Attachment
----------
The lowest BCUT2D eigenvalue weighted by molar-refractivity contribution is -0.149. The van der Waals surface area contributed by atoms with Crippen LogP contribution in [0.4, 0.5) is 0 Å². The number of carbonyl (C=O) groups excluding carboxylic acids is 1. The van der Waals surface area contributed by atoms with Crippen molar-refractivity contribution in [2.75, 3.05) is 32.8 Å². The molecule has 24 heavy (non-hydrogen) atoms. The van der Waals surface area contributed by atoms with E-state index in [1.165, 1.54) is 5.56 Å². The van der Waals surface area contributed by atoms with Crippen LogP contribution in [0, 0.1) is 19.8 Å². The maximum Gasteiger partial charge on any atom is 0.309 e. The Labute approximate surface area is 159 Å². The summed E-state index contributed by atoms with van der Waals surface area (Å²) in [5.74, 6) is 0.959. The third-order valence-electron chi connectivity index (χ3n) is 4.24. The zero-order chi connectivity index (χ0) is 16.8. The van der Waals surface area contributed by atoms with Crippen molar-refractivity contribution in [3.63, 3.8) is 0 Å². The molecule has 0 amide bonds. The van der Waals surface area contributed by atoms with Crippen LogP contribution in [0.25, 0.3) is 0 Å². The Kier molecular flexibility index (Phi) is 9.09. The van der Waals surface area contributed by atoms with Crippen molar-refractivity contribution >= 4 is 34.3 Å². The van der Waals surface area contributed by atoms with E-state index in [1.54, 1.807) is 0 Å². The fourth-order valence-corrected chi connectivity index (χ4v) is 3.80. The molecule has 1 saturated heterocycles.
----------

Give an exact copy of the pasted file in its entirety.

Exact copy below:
The lowest BCUT2D eigenvalue weighted by molar-refractivity contribution is -0.149. The van der Waals surface area contributed by atoms with Crippen LogP contribution in [0.4, 0.5) is 0 Å². The number of carbonyl (C=O) groups excluding carboxylic acids is 1. The van der Waals surface area contributed by atoms with Crippen molar-refractivity contribution in [2.75, 3.05) is 32.8 Å². The molecule has 24 heavy (non-hydrogen) atoms. The van der Waals surface area contributed by atoms with E-state index in [1.165, 1.54) is 5.56 Å². The van der Waals surface area contributed by atoms with Crippen LogP contribution in [0, 0.1) is 19.8 Å². The maximum Gasteiger partial charge on any atom is 0.309 e. The Labute approximate surface area is 159 Å². The summed E-state index contributed by atoms with van der Waals surface area (Å²) in [5.74, 6) is 0.959. The third-order valence-electron chi connectivity index (χ3n) is 4.24. The zero-order chi connectivity index (χ0) is 16.8. The van der Waals surface area contributed by atoms with Crippen molar-refractivity contribution in [3.63, 3.8) is 0 Å². The molecule has 0 amide bonds. The van der Waals surface area contributed by atoms with Crippen LogP contribution in [0.25, 0.3) is 0 Å². The Kier molecular flexibility index (Phi) is 9.09. The van der Waals surface area contributed by atoms with Crippen molar-refractivity contribution >= 4 is 34.3 Å². The van der Waals surface area contributed by atoms with E-state index in [1.54, 1.807) is 0 Å². The fourth-order valence-corrected chi connectivity index (χ4v) is 3.80. The molecule has 1 saturated heterocycles.